Recent lethargy in gold might seem to be unappealing, but it could also spell opportunity for investors embracing high quality mining assets, such as those found in the Sprott Gold Miners ETF (NYSEArca: SGDM).
SGDM tracks the Solactive Gold Miners Custom Factors Index and “emphasizes gold companies with the highest revenue growth and free cash flow yield, and the lowest long-term debt to equity ratio,” according to the issuer.
The fund’s focus on quality, one that traditional peers often lack, may help investors position for a rebound in mining equities.
“The gold market has struggled early in 2021 as bond yields have spiked to a one-year high. However, Rory Townsend, head of gold research at Wood Mackenzie, said in a telephone interview with Kitco News on the sidelines of the Prospectors & Developers Association of Canada (PDAC) virtual mining conference that he sees the rise in bond yields as a bit of a head fake and that gold prices should recover,” reports Kitco News.
Catalysts to Reignite Gold Miners, ‘SGDM’
Inflationary pressures can boost the case for SGDM. Historically, gold is one of the premier inflation-fighting assets. Inflation fears are further reflected by a sharp rise in benchmark Treasury yields, which may be partially attributed to expectations for greater inflation. Additionally, SGDM components are doing an admirable job of managing costs.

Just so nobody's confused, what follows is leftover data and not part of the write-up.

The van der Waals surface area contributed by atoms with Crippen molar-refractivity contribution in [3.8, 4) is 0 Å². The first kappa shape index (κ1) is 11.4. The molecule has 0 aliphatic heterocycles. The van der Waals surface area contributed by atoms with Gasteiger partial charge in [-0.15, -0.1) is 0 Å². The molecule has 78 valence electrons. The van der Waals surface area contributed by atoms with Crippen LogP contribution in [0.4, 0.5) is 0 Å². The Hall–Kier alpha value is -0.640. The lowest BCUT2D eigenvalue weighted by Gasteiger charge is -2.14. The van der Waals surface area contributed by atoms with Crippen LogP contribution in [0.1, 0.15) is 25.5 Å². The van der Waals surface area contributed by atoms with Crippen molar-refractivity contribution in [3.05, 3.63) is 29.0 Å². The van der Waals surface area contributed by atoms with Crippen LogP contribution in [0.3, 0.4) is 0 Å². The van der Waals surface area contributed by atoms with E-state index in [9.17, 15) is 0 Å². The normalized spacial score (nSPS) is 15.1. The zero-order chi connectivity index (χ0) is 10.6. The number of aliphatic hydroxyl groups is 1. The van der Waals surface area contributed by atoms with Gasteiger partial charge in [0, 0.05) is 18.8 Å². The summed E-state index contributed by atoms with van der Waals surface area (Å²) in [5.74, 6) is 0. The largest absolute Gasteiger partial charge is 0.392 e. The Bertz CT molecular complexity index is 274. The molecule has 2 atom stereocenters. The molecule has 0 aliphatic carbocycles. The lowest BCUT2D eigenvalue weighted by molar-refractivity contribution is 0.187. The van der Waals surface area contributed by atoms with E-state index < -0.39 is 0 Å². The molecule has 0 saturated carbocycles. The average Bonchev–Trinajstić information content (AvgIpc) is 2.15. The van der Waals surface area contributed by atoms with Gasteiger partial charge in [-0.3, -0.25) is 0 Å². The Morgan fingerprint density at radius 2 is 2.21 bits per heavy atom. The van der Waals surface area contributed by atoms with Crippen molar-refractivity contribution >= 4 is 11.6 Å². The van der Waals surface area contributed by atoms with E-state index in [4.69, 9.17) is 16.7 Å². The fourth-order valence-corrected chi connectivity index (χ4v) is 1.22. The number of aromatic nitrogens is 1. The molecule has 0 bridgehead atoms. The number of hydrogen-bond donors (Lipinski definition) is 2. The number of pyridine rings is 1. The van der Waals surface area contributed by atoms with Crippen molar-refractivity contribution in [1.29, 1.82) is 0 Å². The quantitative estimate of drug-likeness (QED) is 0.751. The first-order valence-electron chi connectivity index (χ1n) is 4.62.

“However, regardless of what the gold market does this year, Townsend said that there is still plenty of value in the mining sector that should attract more investment capital,” according to Kitco. “He noted that even if prices fall to $1,600 an ounce, that still represents significant cash-flow growth for major producers. He added that average production costs in the mining sector are still around $960 an ounce.”
Gold may not even be all that expensive. Even after 2020’s rally, the spot gold price is still below historical all-time highs when adjusted for inflation, and the precious metal has historically outperformed during periods of high inflation. The price gains have been supported by strong growth in global investments that partially offset weakness elsewhere amid ongoing Covid-19 disruptions. Additionally, the lower demand for jewelry has shown signs of recovery, which may add another layer of demand ahead.
“As to what companies should do with their increasing cash reserves, Townsend said that there is no one solution. He explained that companies with healthy pipeline production should look to give more money back to investors; however, companies with weak growth prospects will see better value putting the extra money in the ground, he said,” concludes Kitco.
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The opinions and forecasts expressed herein are solely those of Tom Lydon, and may not actually come to pass. Information on this site should not be used or construed as an offer to sell, a solicitation of an offer to buy, or a recommendation for any product.